Although eating behaviour is influenced by a variety of motives, when aiming to change eating behaviour the focus is often laid on health and weight control motives, supporting a view of food as health. Dietary guidelines based on this view usually consist of complex, normative, and restrictive rules that are difficult to put into practice for lay persons. The present dissertation proposes an alternative approach. It aimed to shift the focus towards a perspective of food as well-being to acknowledge the psychological benefits of eating. The view of food as well-being was further integrated with simple intervention strategies to simplify behaviour change by reducing the complexity of both triggers and the target behaviour itself. Moreover, the present dissertation provides insights into how this alternative approach might be suited to extend the reach and audience of mHealth apps. Accordingly, the present dissertation had two aims. Firstly, it aimed to shed light on underlying motivations and barriers to mHealth app use using an adaptation of the Precaution Adoption Process Model (PAPM). Specifically, Preference for Intuition and Deliberation in Eating Decision-making (E-PID) was included as a psychological transition barrier to inform the development of mobile interventions that target new user groups. The second aim of the present dissertation was to identify and test a simple intervention strategy for facilitating healthy food choices using a simple visual cue. Specifically, a ‘colourful equals healthy’ association was established and tested using data collected in real-life eating situations. In a first step, a behaviour stage model describing the process of nutrition and fitness app adoption was developed based on the PAPM. The model consists of five stages (Stage 1 ‘unengaged’; Stage 2 ‘decided to act’; Stage 3 ‘decided not to act’; Stage 4 ‘acting’; Stage 5 ‘disengaged’). The stage model was tested for nutrition and fitness apps within the fourth measurement point of the longitudinal cohort study Konstanz Life-Study (N = 1,236 participants). Additionally, potential sociodemographic (age, gender, level of education), behavioural (healthy eating style, BMI) and psychological (E-PID) correlates were assessed to examine potential transition barriers. Analysis of the five behaviour adoption stages showed that participants differed in their readiness to adopt mHealth apps. Stage 1 (‘unengaged’) was the most prevalent stage for nutrition apps (52.4%), while 8.1% of participants currently used a nutrition app (stage 4, ‘acting’). Therefore, data indicates that there is great potential to target new user groups for nutrition apps. Age and E-PID emerged as potential transition barriers. Importantly, ‘unengaged’ non-users showed a preference for an intuitive decision-making style, while ‘acting’ users showed a preference for a deliberative decision-making style, indicating that new user groups might be better reached by designing apps that address a more intuitive decision-making style. Finally, the model revealed differences between non-user groups that might contribute to a better understanding of the motivational underpinnings of (not) using mHealth apps. In a second step, the view of food as well-being was integrated with a simple intervention strategy. A ‘colourful equals healthy’ association that was based on meal colour variety as a visual cue for healthy food choice was established and tested. The ‘colourful equals healthy’ association was established in an observational Ecological Momentary Assessment study with 108 participants who recorded their lunch meals for at least four consecutive days using a mobile visual food record. Analysis of intra-individual relationships between perceived meal colour variety and the consumption of seven food groups (fruit, vegetables, grains and starches, protein sources, dairy, fried foods, sugary extras) revealed that an increased perceived meal colour variety was related to an increased consumption of vegetables and a decreased consumption of sugary extras. Notably, the strength of the relationship between perceived meal colour variety and vegetables did not differ between participants, suggesting a universal relationship between perceived meal colour variety and dietary healthiness. Thus, meal colour variety might be used as a simple cue for healthy food choices. To test this assumption, an Ecological Momentary Intervention was conducted with 80 participants who recorded their lunch meals for a period of three weeks. In the second week of the study, participants received a prompt that was tailored to their individual lunch meal times, asking them to eat a colourful lunch meal. After the study period, participants were asked to evaluate the prompt. Again, perceived meal colour variety was positively related to vegetable consumption. Furthermore, it was negatively related to the consumption of sugary extras, fruit and grains and starches. In the second week of the study, participants consumed more vegetables and less dairy than in the baseline week, indicating that the prompt was successful in changing their eating behaviour. Moreover, participants evaluated eating colourful lunch meals as enjoyable and easy to put into practice. Hence, prompting consumers to eat colourfully is a simple yet effective intervention strategy for promoting healthy food choices in daily life. Low nutrition app use rates highlight that eating behaviour interventions are not a ‘one size fits all’ approach and thus, alternative approaches need to be explored. Traditional approaches focus on the food as health perspective, provide normative guidelines, and are often constraining. The present dissertation complements traditional approaches by introducing an alternative approach that highlights the food as well-being perspective, and demonstrating that encouraging approaches can also result in effective eating behaviour interventions. Based on this alternative approach, simple but effective intervention strategies might be developed and subsequently communicated to consumers to promote health and well-being.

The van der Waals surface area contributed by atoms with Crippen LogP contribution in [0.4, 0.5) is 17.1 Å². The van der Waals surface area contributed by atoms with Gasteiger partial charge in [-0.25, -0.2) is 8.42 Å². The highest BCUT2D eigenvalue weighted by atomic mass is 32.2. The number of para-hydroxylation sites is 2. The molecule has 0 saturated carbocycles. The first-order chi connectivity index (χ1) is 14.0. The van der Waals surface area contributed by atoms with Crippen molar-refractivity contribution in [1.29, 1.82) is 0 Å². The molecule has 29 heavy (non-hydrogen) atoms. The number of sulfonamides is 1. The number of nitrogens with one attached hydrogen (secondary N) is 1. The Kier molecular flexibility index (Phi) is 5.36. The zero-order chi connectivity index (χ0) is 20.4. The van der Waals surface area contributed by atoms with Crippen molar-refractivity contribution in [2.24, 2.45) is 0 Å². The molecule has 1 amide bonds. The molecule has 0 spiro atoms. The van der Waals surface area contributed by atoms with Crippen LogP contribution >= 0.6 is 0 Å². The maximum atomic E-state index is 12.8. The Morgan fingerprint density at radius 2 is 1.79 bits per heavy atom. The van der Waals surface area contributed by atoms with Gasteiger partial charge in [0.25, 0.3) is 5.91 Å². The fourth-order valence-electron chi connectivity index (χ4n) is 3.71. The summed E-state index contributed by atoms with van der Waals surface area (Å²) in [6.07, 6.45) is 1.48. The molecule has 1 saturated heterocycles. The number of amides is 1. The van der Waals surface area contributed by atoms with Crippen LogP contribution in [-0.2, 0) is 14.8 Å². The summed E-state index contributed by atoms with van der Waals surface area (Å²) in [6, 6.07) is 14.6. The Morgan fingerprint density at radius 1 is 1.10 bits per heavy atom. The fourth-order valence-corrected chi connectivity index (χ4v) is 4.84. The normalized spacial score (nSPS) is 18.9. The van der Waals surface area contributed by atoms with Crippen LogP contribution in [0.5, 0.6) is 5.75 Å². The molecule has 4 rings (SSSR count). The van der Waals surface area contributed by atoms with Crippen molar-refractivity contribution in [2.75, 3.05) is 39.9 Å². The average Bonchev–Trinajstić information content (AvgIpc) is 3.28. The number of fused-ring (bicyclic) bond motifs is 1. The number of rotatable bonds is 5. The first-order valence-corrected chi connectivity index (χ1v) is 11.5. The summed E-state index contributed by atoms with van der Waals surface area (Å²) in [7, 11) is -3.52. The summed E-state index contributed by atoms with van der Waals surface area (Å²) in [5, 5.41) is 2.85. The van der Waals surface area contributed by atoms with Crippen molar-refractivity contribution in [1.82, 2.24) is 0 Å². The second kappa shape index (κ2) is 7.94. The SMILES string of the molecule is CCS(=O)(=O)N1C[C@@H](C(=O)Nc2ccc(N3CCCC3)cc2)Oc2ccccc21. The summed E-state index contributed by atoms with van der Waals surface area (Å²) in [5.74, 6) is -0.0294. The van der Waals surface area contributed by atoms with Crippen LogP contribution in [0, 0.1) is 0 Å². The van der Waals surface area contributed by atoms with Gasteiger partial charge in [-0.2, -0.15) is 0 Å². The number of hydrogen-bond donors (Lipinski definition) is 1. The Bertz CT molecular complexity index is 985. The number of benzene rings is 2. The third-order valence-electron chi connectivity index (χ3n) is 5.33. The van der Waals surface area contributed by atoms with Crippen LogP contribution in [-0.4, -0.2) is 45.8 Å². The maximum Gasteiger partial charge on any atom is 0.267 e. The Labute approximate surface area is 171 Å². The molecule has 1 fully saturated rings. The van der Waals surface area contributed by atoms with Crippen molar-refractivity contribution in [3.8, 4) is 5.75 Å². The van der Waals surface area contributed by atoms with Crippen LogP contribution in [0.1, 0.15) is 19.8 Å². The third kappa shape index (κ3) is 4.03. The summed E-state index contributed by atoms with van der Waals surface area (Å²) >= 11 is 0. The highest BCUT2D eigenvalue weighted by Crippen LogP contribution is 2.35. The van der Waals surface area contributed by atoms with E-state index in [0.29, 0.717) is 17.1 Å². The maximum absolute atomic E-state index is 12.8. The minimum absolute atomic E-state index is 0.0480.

|Bundesministerium für Bildung und Forschung||414/15||Verbundkoordination||01.02.2015 – 31.01.2018|
|Bundesministerium für Bildung und Forschung||561/18||Verbundkoordination (TP 8)||01.04.2018 – 31.03.2021|
|Period:||01.02.2015 – 31.01.2018|